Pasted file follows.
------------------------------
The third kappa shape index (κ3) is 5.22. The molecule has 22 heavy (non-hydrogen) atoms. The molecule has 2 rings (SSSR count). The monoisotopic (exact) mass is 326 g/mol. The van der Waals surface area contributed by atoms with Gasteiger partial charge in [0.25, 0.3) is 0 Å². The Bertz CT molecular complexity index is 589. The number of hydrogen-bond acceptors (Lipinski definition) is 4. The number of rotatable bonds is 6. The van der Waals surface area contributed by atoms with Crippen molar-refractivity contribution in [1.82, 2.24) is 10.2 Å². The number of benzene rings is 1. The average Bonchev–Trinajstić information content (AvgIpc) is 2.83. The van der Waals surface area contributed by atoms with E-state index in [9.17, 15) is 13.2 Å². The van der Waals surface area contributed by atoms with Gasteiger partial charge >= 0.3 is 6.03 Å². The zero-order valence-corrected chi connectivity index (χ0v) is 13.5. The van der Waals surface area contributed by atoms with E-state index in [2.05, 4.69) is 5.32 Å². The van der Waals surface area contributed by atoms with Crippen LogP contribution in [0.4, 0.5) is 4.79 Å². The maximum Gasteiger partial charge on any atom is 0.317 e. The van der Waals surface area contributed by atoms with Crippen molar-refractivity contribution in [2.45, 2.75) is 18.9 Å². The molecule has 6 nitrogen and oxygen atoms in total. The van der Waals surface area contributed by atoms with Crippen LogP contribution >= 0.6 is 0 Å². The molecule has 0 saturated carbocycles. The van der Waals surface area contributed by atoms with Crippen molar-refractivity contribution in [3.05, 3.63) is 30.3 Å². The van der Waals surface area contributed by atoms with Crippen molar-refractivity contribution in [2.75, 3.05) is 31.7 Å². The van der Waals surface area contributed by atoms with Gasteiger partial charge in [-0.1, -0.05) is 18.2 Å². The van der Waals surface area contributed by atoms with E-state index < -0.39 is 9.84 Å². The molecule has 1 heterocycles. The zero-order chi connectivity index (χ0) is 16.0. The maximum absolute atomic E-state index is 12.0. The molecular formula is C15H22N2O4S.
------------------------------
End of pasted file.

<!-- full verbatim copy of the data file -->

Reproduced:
The third kappa shape index (κ3) is 5.22. The molecule has 22 heavy (non-hydrogen) atoms. The molecule has 2 rings (SSSR count). The monoisotopic (exact) mass is 326 g/mol. The van der Waals surface area contributed by atoms with Gasteiger partial charge in [0.25, 0.3) is 0 Å². The Bertz CT molecular complexity index is 589. The number of hydrogen-bond acceptors (Lipinski definition) is 4. The number of rotatable bonds is 6. The van der Waals surface area contributed by atoms with Crippen molar-refractivity contribution in [1.82, 2.24) is 10.2 Å². The number of benzene rings is 1. The average Bonchev–Trinajstić information content (AvgIpc) is 2.83. The van der Waals surface area contributed by atoms with E-state index in [9.17, 15) is 13.2 Å². The van der Waals surface area contributed by atoms with Gasteiger partial charge >= 0.3 is 6.03 Å². The zero-order valence-corrected chi connectivity index (χ0v) is 13.5. The van der Waals surface area contributed by atoms with E-state index in [2.05, 4.69) is 5.32 Å². The van der Waals surface area contributed by atoms with Crippen LogP contribution in [0.4, 0.5) is 4.79 Å². The maximum Gasteiger partial charge on any atom is 0.317 e. The van der Waals surface area contributed by atoms with Crippen molar-refractivity contribution in [2.45, 2.75) is 18.9 Å². The molecule has 6 nitrogen and oxygen atoms in total. The van der Waals surface area contributed by atoms with Crippen LogP contribution >= 0.6 is 0 Å². The molecule has 0 saturated carbocycles. The van der Waals surface area contributed by atoms with Crippen molar-refractivity contribution in [3.05, 3.63) is 30.3 Å². The van der Waals surface area contributed by atoms with Crippen molar-refractivity contribution in [2.75, 3.05) is 31.7 Å². The van der Waals surface area contributed by atoms with Gasteiger partial charge in [-0.1, -0.05) is 18.2 Å². The van der Waals surface area contributed by atoms with E-state index < -0.39 is 9.84 Å². The molecule has 1 heterocycles. The zero-order chi connectivity index (χ0) is 16.0. The maximum absolute atomic E-state index is 12.0. The molecular formula is C15H22N2O4S.